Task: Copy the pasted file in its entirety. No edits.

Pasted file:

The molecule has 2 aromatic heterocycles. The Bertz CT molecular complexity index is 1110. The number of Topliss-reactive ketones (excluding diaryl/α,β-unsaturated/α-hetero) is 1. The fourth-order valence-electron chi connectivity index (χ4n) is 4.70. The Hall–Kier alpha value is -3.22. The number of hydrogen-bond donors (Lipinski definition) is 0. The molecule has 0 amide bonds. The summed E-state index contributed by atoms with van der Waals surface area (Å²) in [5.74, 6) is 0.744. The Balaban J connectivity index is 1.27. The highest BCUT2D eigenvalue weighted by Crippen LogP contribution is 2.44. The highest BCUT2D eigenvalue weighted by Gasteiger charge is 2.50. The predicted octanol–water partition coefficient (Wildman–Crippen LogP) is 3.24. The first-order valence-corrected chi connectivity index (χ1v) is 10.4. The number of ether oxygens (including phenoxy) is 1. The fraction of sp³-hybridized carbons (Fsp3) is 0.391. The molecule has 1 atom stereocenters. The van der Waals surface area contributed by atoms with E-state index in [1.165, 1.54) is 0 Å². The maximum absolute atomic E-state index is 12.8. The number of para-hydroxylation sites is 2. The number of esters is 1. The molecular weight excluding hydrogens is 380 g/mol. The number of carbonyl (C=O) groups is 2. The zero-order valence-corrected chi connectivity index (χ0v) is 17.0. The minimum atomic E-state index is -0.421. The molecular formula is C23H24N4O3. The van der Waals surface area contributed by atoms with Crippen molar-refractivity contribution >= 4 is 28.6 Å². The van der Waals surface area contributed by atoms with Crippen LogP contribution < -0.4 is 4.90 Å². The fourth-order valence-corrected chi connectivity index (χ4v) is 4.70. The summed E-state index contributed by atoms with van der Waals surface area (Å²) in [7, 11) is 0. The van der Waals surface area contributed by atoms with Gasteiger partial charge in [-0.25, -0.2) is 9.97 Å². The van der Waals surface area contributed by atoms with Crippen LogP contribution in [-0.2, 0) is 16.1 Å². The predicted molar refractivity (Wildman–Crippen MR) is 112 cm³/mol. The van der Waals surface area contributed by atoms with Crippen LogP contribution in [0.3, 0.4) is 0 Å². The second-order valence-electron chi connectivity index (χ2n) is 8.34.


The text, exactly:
The molecule has 2 aromatic heterocycles. The Bertz CT molecular complexity index is 1110. The number of Topliss-reactive ketones (excluding diaryl/α,β-unsaturated/α-hetero) is 1. The fourth-order valence-electron chi connectivity index (χ4n) is 4.70. The Hall–Kier alpha value is -3.22. The number of hydrogen-bond donors (Lipinski definition) is 0. The molecule has 0 amide bonds. The summed E-state index contributed by atoms with van der Waals surface area (Å²) in [5.74, 6) is 0.744. The Balaban J connectivity index is 1.27. The highest BCUT2D eigenvalue weighted by Crippen LogP contribution is 2.44. The highest BCUT2D eigenvalue weighted by Gasteiger charge is 2.50. The predicted octanol–water partition coefficient (Wildman–Crippen LogP) is 3.24. The first-order valence-corrected chi connectivity index (χ1v) is 10.4. The number of ether oxygens (including phenoxy) is 1. The fraction of sp³-hybridized carbons (Fsp3) is 0.391. The molecule has 1 atom stereocenters. The van der Waals surface area contributed by atoms with E-state index in [1.165, 1.54) is 0 Å². The maximum absolute atomic E-state index is 12.8. The number of para-hydroxylation sites is 2. The number of esters is 1. The molecular weight excluding hydrogens is 380 g/mol. The number of carbonyl (C=O) groups is 2. The zero-order valence-corrected chi connectivity index (χ0v) is 17.0. The minimum atomic E-state index is -0.421. The molecular formula is C23H24N4O3. The van der Waals surface area contributed by atoms with Crippen molar-refractivity contribution >= 4 is 28.6 Å². The van der Waals surface area contributed by atoms with Crippen LogP contribution < -0.4 is 4.90 Å². The fourth-order valence-corrected chi connectivity index (χ4v) is 4.70. The summed E-state index contributed by atoms with van der Waals surface area (Å²) in [7, 11) is 0. The van der Waals surface area contributed by atoms with Gasteiger partial charge in [-0.25, -0.2) is 9.97 Å². The van der Waals surface area contributed by atoms with Crippen LogP contribution in [-0.2, 0) is 16.1 Å². The predicted molar refractivity (Wildman–Crippen MR) is 112 cm³/mol. The van der Waals surface area contributed by atoms with Crippen LogP contribution in [0.3, 0.4) is 0 Å². The second-order valence-electron chi connectivity index (χ2n) is 8.34.